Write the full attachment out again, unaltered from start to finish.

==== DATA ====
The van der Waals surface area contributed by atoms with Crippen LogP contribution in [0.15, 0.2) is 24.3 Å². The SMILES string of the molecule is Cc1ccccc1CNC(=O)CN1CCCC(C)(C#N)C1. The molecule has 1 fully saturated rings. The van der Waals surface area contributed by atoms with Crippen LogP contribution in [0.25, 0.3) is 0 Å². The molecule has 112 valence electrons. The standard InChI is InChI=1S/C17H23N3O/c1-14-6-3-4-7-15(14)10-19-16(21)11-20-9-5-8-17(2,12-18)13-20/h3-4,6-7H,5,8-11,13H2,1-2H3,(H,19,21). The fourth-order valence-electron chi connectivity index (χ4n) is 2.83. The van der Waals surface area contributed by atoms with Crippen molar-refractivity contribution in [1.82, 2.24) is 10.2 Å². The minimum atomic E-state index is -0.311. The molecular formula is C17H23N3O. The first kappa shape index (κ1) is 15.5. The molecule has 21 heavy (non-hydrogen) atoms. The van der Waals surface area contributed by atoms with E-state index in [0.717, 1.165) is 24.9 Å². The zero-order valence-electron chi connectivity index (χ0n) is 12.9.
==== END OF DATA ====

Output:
The van der Waals surface area contributed by atoms with Crippen LogP contribution in [0.15, 0.2) is 24.3 Å². The SMILES string of the molecule is Cc1ccccc1CNC(=O)CN1CCCC(C)(C#N)C1. The molecule has 1 fully saturated rings. The van der Waals surface area contributed by atoms with Crippen LogP contribution in [0.25, 0.3) is 0 Å². The molecule has 112 valence electrons. The standard InChI is InChI=1S/C17H23N3O/c1-14-6-3-4-7-15(14)10-19-16(21)11-20-9-5-8-17(2,12-18)13-20/h3-4,6-7H,5,8-11,13H2,1-2H3,(H,19,21). The fourth-order valence-electron chi connectivity index (χ4n) is 2.83. The van der Waals surface area contributed by atoms with Crippen molar-refractivity contribution in [1.82, 2.24) is 10.2 Å². The minimum atomic E-state index is -0.311. The molecular formula is C17H23N3O. The first kappa shape index (κ1) is 15.5. The molecule has 21 heavy (non-hydrogen) atoms. The van der Waals surface area contributed by atoms with E-state index in [0.717, 1.165) is 24.9 Å². The zero-order valence-electron chi connectivity index (χ0n) is 12.9.